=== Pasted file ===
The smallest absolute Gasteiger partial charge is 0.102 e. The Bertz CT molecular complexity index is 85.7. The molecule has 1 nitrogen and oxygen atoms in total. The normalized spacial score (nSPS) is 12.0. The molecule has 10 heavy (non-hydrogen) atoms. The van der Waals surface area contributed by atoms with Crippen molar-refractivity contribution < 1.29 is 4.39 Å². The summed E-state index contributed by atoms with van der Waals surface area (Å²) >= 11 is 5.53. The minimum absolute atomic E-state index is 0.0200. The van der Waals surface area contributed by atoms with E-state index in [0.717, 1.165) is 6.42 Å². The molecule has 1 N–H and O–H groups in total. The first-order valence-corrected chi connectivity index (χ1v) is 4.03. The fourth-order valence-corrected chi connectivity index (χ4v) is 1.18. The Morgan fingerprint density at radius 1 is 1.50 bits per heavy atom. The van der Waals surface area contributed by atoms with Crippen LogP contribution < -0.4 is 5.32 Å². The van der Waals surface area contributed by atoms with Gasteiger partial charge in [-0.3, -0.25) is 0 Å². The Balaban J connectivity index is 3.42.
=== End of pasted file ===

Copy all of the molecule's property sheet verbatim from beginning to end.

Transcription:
The smallest absolute Gasteiger partial charge is 0.102 e. The Bertz CT molecular complexity index is 85.7. The molecule has 1 nitrogen and oxygen atoms in total. The normalized spacial score (nSPS) is 12.0. The molecule has 10 heavy (non-hydrogen) atoms. The van der Waals surface area contributed by atoms with Crippen molar-refractivity contribution < 1.29 is 4.39 Å². The summed E-state index contributed by atoms with van der Waals surface area (Å²) >= 11 is 5.53. The minimum absolute atomic E-state index is 0.0200. The van der Waals surface area contributed by atoms with E-state index in [0.717, 1.165) is 6.42 Å². The molecule has 1 N–H and O–H groups in total. The first-order valence-corrected chi connectivity index (χ1v) is 4.03. The fourth-order valence-corrected chi connectivity index (χ4v) is 1.18. The Morgan fingerprint density at radius 1 is 1.50 bits per heavy atom. The van der Waals surface area contributed by atoms with Crippen LogP contribution < -0.4 is 5.32 Å². The van der Waals surface area contributed by atoms with Gasteiger partial charge in [-0.3, -0.25) is 0 Å². The Balaban J connectivity index is 3.42.